Bureau chief, Manila, 1986-1990
1980 B.A., Political Science & History, University of Michigan
1984 M.A., International Relations, The London School of Economics
2013 Harvard University Institute of Politics Resident Fellow
1998 George Polk Award for Economic Reporting, Asian Economic Crisis
1995 National Association of Black Journalists (NABJ) Journalism Award for essay "Continental Drift"
1994 Overseas Press Club Award, Citations for Excellence, for Dispatches from Africa
1993 National Association of Black Journalists First Place for International Reporting for coverage of Somalia
1993 George Polk Award for Foreign Reporting for coverage of Somalia
1992 Overseas Press Club Award, Citations for Excellence, coverage of Somalia
1992 Pulitzer Prize finalist for Somalia coverage
Out of America
A Black Man Confronts Africa
Cover of Out of America, A Black Man Confronts Africa, orange silhouette of map of Africa on reddish wood grain
Nothing in Keith Richburg’s long and respected journalistic career at The Washington Post prepared him for what he would encounter as the paper’s correspondent in Africa.
He found a continent where brutal murder had become routine, where dictators and warlords silenced dissent with machine guns and machetes, and where starvation had become depressingly common.
With a great deal of personal anguish, Richburg faced a difficult question: If this is Africa, what does it mean to be an African American? Read more
Freelance journalist and former China correspondent Keith B. Richburg has spent more than 20 years overseas for The Washington Post, serving as bureau chief in Paris, Hong Kong, Jakarta, Nairobi and Manila. He covered the invasion in Iraq, the fall of the Taliban in Afghanistan, the U.S. military intervention in Somalia, the genocide in Rwanda and the 1997 handover of Hong Kong to China.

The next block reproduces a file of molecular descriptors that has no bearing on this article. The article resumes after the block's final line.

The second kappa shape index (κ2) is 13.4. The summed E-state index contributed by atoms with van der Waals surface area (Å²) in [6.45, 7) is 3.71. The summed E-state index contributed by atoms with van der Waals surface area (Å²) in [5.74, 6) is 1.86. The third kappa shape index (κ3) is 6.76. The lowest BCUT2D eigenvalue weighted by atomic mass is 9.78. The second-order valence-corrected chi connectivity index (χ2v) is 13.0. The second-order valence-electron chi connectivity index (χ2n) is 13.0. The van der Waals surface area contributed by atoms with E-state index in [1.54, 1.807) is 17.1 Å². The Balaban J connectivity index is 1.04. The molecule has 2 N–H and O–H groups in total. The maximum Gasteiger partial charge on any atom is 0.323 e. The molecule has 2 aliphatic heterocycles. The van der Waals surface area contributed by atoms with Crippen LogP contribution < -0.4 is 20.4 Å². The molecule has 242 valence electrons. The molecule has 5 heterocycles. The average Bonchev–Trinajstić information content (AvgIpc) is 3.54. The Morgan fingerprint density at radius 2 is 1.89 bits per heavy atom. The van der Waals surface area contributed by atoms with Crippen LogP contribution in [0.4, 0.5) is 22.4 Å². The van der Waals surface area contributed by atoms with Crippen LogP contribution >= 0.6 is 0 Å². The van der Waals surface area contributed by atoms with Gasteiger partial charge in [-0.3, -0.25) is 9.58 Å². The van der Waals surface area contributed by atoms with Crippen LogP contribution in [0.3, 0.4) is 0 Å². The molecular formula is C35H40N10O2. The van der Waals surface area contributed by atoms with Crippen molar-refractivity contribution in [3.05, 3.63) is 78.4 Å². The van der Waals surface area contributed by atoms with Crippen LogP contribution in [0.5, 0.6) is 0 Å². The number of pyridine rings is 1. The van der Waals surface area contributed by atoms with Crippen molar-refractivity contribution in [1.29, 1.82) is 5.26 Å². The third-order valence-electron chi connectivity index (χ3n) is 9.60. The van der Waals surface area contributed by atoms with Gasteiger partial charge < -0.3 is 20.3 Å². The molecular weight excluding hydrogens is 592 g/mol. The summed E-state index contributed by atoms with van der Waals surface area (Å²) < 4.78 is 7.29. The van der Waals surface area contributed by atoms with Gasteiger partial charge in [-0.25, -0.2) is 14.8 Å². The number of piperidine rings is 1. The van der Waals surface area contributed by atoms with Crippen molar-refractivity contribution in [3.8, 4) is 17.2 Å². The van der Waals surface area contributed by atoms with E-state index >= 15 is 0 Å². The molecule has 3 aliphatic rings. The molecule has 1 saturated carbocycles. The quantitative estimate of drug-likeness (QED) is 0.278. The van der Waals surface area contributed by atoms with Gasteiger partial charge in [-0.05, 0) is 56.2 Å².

A native of Detroit, Richburg began working for the Post as a summer intern in 1978. He was the Post’s foreign editor from 2005 to 2007 and the New York bureau chief from 2007 to 2009. He has a B.A. from the University of Michigan and a Master’s Degree in international relations from The London School of Economics.
Richburg is the author of Out Of America; A Black Man Confronts Africa (Basic Books, 1997). He speaks English and French and has been learning Mandarin.
January 19, 2015
My Jan 14, 2015 interview with Al Jazeera after the Charlie Hebdo attacks in Paris
February 1, 2013
Discussion with Keith on China and North Korea
January 10, 2013
Al Jazeera English interview with Keith Richburg about Chinese revolt over censorship.
November 12, 2012
Keith talks about China's view on President Obama's reelection.
October 31, 2012
The Post's Keith Richburg takes a closer look at the relationship between the two countries as China prepares for a leadership transition.
April 15, 2012
Sky News interviews Keith Richburg about new North Korean leader Kim Jong-Un and failed satellite launch.
Keith Richburg,Washington Post Beijing bureau chief, discusses the protests following government censorship of a newspaper in southern China and the relationship between the Propaganda Department and the Chinese media.